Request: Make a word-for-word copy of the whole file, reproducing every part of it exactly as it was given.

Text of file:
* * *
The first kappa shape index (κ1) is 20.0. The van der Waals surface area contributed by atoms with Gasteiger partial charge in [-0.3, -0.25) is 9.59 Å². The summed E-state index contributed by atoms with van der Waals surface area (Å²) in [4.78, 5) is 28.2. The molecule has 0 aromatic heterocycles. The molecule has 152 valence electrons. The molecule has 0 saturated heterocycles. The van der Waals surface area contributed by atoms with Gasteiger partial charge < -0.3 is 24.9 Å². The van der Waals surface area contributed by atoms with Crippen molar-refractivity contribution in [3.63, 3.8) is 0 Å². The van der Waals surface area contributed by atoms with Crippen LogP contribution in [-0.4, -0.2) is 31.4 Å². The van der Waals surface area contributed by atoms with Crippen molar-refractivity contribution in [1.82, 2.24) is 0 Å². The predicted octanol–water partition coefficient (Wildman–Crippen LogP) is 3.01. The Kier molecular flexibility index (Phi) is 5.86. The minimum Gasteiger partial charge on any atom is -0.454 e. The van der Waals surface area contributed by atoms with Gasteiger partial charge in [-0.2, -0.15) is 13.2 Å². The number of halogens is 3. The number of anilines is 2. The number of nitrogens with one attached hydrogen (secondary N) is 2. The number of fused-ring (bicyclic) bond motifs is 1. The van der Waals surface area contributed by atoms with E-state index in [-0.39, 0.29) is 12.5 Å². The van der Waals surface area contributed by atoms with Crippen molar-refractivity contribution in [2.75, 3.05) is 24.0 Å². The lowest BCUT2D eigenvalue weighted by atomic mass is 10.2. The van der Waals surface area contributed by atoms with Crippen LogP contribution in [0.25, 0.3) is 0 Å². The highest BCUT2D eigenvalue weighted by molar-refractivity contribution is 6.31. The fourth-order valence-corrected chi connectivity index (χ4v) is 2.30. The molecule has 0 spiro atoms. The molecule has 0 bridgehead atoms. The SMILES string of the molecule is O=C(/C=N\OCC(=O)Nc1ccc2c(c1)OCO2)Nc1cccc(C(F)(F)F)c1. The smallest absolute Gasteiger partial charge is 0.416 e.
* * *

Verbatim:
The first kappa shape index (κ1) is 20.0. The van der Waals surface area contributed by atoms with Gasteiger partial charge in [-0.3, -0.25) is 9.59 Å². The summed E-state index contributed by atoms with van der Waals surface area (Å²) in [4.78, 5) is 28.2. The molecule has 0 aromatic heterocycles. The molecule has 152 valence electrons. The molecule has 0 saturated heterocycles. The van der Waals surface area contributed by atoms with Gasteiger partial charge < -0.3 is 24.9 Å². The van der Waals surface area contributed by atoms with Crippen molar-refractivity contribution in [3.63, 3.8) is 0 Å². The van der Waals surface area contributed by atoms with Crippen LogP contribution in [-0.4, -0.2) is 31.4 Å². The van der Waals surface area contributed by atoms with Crippen molar-refractivity contribution in [1.82, 2.24) is 0 Å². The predicted octanol–water partition coefficient (Wildman–Crippen LogP) is 3.01. The Kier molecular flexibility index (Phi) is 5.86. The minimum Gasteiger partial charge on any atom is -0.454 e. The van der Waals surface area contributed by atoms with Gasteiger partial charge in [-0.2, -0.15) is 13.2 Å². The number of halogens is 3. The number of anilines is 2. The number of nitrogens with one attached hydrogen (secondary N) is 2. The number of fused-ring (bicyclic) bond motifs is 1. The van der Waals surface area contributed by atoms with E-state index in [-0.39, 0.29) is 12.5 Å². The van der Waals surface area contributed by atoms with Crippen molar-refractivity contribution in [2.75, 3.05) is 24.0 Å². The lowest BCUT2D eigenvalue weighted by atomic mass is 10.2. The van der Waals surface area contributed by atoms with Crippen LogP contribution in [0.25, 0.3) is 0 Å². The highest BCUT2D eigenvalue weighted by molar-refractivity contribution is 6.31. The fourth-order valence-corrected chi connectivity index (χ4v) is 2.30. The molecule has 0 spiro atoms. The molecule has 0 bridgehead atoms. The SMILES string of the molecule is O=C(/C=N\OCC(=O)Nc1ccc2c(c1)OCO2)Nc1cccc(C(F)(F)F)c1. The smallest absolute Gasteiger partial charge is 0.416 e.